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It is true that the ending is abrupt and heartbreaking. But not every story SHOULD have a happy ending; that isn't true to life and it makes for tedium when you read every day. I think Rhodes intended to leave the reader in anguish, that it wasn't accidental or precipitated by poor writing at all, as the other reviews have suggested. Further, those very reviews demonstrate that he successfully accomplished a basic tenet of any novel: to establish characters and make the reader feel strongly about them. In Timoleon, we can easily empathize with the protagonist: a has-been living penitently on the fringes after his televised, career-suicide blunder (which anyone could've made). More significantly, we are grieved at the dog's murder, which while senseless and brutal is, again, true to life. I volunteer in animal welfare/rescue, so I'm acutely aware that dogs die at human hands every day for a multitude of reasons, plenty of them violent and senseless. I think Rhodes successfully wrote exactly what he intended to: a tragedy. Always keep in mind that it is perfectly possible to love a book while simultaneously being left disillusioned or bereft by it.Was this review helpful? Yes NoThank you for your feedback. Report this reviewThank you, this review has been flagged.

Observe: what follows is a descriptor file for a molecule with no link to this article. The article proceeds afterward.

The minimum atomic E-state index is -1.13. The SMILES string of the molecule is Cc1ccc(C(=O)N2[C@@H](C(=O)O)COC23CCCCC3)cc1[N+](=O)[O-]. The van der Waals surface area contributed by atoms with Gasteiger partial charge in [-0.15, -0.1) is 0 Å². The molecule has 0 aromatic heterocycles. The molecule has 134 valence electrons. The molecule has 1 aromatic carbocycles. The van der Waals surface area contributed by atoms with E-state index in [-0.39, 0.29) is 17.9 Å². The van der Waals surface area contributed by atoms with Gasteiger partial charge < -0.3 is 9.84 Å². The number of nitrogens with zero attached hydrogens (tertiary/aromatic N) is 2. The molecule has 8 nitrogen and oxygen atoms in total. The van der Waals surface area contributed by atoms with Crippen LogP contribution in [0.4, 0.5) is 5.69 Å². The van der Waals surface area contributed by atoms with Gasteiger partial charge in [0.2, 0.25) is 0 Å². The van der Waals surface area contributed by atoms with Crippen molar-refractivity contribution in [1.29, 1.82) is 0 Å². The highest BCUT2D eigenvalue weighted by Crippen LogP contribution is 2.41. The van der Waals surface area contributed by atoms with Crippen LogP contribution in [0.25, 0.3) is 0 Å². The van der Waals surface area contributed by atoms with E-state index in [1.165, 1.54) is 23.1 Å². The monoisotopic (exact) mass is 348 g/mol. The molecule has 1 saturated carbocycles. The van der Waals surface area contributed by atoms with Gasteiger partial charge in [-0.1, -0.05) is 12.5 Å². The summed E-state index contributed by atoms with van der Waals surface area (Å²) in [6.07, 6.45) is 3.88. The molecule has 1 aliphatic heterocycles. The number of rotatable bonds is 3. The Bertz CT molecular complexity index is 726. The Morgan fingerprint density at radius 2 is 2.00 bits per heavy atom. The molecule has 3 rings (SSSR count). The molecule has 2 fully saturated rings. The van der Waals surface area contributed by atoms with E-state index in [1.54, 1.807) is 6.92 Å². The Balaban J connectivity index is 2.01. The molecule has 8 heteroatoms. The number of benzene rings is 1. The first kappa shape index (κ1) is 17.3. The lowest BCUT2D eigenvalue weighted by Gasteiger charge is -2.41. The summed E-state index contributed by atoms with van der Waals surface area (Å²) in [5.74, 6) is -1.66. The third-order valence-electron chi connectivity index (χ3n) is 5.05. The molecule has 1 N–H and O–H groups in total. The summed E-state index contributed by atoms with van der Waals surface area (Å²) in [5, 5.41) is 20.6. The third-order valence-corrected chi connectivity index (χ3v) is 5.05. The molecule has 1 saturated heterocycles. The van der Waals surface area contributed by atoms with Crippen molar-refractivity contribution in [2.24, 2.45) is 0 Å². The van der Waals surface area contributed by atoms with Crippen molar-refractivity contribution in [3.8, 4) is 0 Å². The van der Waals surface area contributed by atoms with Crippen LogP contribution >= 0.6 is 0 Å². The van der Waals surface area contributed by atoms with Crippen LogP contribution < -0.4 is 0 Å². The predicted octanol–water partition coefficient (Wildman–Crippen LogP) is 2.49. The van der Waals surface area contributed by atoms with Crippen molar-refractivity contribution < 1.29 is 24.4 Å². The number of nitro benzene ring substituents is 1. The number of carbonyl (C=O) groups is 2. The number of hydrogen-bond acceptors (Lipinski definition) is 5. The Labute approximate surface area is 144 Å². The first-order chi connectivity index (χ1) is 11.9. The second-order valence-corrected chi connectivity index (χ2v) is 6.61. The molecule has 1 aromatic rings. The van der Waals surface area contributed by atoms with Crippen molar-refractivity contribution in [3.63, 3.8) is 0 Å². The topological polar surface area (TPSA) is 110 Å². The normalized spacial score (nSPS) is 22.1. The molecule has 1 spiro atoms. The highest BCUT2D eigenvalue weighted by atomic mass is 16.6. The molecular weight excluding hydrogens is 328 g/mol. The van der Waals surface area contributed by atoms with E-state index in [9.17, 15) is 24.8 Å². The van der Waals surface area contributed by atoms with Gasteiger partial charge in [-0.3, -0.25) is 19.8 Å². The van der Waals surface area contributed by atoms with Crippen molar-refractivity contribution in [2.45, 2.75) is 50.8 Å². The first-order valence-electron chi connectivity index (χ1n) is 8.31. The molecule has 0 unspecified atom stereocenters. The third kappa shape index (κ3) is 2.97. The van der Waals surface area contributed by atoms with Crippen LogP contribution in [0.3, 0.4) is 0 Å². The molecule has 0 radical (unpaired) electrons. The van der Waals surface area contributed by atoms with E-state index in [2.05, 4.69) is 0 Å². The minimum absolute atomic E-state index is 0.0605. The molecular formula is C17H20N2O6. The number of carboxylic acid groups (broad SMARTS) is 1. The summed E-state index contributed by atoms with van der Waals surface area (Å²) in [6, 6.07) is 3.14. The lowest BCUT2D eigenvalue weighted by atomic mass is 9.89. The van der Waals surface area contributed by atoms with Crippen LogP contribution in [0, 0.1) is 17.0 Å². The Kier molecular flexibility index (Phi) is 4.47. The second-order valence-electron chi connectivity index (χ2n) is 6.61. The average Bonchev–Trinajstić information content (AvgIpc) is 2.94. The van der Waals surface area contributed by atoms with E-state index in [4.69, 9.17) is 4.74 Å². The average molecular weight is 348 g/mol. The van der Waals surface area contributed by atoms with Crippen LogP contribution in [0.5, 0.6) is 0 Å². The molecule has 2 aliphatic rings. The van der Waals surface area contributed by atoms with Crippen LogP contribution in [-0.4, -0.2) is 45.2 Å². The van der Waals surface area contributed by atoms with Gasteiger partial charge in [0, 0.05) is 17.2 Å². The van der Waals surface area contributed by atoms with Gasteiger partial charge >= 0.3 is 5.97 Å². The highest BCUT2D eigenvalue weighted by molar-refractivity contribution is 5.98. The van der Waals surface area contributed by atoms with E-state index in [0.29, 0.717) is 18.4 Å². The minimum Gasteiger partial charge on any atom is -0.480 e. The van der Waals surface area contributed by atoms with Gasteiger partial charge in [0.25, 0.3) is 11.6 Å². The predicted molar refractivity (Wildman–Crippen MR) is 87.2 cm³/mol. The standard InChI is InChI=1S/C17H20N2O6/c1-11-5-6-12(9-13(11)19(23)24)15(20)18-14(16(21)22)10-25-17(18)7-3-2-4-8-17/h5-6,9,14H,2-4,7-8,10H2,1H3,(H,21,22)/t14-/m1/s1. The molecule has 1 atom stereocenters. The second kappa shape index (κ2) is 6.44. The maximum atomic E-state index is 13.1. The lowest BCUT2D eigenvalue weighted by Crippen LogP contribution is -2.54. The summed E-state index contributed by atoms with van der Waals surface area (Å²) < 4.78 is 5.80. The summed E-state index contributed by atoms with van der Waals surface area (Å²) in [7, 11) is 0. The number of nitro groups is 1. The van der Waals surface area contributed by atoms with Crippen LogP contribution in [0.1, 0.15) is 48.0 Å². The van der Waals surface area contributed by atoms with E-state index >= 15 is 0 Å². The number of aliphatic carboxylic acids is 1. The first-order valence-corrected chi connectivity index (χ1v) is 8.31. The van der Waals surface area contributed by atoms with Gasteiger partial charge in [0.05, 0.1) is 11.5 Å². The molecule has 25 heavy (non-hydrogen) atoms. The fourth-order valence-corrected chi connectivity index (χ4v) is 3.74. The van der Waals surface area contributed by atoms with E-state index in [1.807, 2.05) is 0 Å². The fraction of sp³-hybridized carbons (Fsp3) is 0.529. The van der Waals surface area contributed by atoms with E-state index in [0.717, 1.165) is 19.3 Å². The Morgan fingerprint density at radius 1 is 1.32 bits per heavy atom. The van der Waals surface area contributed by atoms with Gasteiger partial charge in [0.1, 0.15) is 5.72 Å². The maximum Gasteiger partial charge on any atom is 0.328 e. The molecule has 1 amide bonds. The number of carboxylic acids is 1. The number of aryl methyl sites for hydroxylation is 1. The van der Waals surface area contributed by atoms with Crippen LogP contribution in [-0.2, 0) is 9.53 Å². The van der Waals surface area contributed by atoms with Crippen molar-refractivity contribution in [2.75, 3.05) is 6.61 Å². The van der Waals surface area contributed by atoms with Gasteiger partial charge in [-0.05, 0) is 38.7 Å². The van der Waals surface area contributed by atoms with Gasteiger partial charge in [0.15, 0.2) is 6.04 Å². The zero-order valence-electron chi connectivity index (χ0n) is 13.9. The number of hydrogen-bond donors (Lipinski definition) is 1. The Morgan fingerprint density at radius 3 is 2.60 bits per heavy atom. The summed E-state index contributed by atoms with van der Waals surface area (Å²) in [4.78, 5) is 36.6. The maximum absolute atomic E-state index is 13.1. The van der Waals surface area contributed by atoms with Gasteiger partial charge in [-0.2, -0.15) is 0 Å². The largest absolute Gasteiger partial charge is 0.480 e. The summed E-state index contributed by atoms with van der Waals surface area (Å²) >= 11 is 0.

Posted April 9, 2005